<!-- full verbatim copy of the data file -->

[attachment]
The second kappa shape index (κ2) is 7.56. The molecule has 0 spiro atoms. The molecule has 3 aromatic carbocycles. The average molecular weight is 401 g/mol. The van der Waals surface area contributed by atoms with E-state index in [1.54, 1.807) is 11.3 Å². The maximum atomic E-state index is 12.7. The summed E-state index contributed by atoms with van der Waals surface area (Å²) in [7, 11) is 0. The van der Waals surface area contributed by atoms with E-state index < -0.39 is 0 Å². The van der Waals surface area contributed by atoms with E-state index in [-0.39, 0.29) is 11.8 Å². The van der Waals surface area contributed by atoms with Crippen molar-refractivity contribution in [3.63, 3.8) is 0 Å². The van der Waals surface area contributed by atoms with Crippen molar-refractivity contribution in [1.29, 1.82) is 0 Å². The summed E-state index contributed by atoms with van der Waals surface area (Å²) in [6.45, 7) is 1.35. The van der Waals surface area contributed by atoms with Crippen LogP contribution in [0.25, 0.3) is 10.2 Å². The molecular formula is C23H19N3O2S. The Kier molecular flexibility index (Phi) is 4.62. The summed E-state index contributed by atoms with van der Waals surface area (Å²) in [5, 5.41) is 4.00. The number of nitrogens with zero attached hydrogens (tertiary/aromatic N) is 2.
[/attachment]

The second kappa shape index (κ2) is 7.56. The molecule has 0 spiro atoms. The molecule has 3 aromatic carbocycles. The average molecular weight is 401 g/mol. The van der Waals surface area contributed by atoms with E-state index in [1.54, 1.807) is 11.3 Å². The maximum atomic E-state index is 12.7. The summed E-state index contributed by atoms with van der Waals surface area (Å²) in [7, 11) is 0. The van der Waals surface area contributed by atoms with E-state index < -0.39 is 0 Å². The van der Waals surface area contributed by atoms with E-state index in [-0.39, 0.29) is 11.8 Å². The van der Waals surface area contributed by atoms with Crippen molar-refractivity contribution in [3.63, 3.8) is 0 Å². The van der Waals surface area contributed by atoms with Crippen molar-refractivity contribution in [1.29, 1.82) is 0 Å². The summed E-state index contributed by atoms with van der Waals surface area (Å²) in [6.45, 7) is 1.35. The van der Waals surface area contributed by atoms with Crippen LogP contribution in [0.25, 0.3) is 10.2 Å². The molecular formula is C23H19N3O2S. The Kier molecular flexibility index (Phi) is 4.62. The summed E-state index contributed by atoms with van der Waals surface area (Å²) in [5, 5.41) is 4.00. The number of nitrogens with zero attached hydrogens (tertiary/aromatic N) is 2.